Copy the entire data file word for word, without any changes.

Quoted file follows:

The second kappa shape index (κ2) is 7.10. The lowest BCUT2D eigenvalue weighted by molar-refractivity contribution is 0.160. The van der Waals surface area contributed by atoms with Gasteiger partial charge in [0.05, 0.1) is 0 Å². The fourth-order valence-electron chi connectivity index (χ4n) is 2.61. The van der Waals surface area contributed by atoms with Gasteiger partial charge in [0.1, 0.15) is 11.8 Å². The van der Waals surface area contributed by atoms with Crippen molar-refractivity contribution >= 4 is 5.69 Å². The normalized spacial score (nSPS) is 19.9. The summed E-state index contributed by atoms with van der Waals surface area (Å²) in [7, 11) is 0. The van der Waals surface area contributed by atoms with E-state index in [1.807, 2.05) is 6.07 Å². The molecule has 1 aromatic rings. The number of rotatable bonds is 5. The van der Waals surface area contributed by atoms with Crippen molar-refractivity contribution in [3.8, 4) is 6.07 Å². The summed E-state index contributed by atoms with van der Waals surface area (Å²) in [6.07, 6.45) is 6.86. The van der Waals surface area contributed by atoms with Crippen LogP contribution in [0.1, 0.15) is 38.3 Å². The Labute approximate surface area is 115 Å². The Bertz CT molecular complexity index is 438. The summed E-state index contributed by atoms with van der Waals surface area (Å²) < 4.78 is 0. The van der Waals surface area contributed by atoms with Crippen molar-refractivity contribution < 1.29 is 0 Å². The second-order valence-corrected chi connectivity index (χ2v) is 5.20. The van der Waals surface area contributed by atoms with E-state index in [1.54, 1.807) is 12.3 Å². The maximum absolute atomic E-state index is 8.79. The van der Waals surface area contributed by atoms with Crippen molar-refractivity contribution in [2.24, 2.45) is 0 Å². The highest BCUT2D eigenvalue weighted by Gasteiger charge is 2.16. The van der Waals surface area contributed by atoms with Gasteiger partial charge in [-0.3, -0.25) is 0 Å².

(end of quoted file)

The second kappa shape index (κ2) is 7.10. The lowest BCUT2D eigenvalue weighted by molar-refractivity contribution is 0.160. The van der Waals surface area contributed by atoms with Gasteiger partial charge in [0.05, 0.1) is 0 Å². The fourth-order valence-electron chi connectivity index (χ4n) is 2.61. The van der Waals surface area contributed by atoms with Gasteiger partial charge in [0.1, 0.15) is 11.8 Å². The van der Waals surface area contributed by atoms with Crippen molar-refractivity contribution >= 4 is 5.69 Å². The normalized spacial score (nSPS) is 19.9. The summed E-state index contributed by atoms with van der Waals surface area (Å²) in [7, 11) is 0. The van der Waals surface area contributed by atoms with E-state index in [1.807, 2.05) is 6.07 Å². The molecule has 1 aromatic rings. The number of rotatable bonds is 5. The van der Waals surface area contributed by atoms with Crippen molar-refractivity contribution in [3.8, 4) is 6.07 Å². The summed E-state index contributed by atoms with van der Waals surface area (Å²) in [6.07, 6.45) is 6.86. The van der Waals surface area contributed by atoms with Crippen LogP contribution in [0.1, 0.15) is 38.3 Å². The Labute approximate surface area is 115 Å². The Bertz CT molecular complexity index is 438. The summed E-state index contributed by atoms with van der Waals surface area (Å²) < 4.78 is 0. The van der Waals surface area contributed by atoms with Crippen molar-refractivity contribution < 1.29 is 0 Å². The second-order valence-corrected chi connectivity index (χ2v) is 5.20. The van der Waals surface area contributed by atoms with E-state index in [1.54, 1.807) is 12.3 Å². The maximum absolute atomic E-state index is 8.79. The van der Waals surface area contributed by atoms with Crippen molar-refractivity contribution in [2.24, 2.45) is 0 Å². The highest BCUT2D eigenvalue weighted by Gasteiger charge is 2.16. The van der Waals surface area contributed by atoms with Gasteiger partial charge in [-0.3, -0.25) is 0 Å².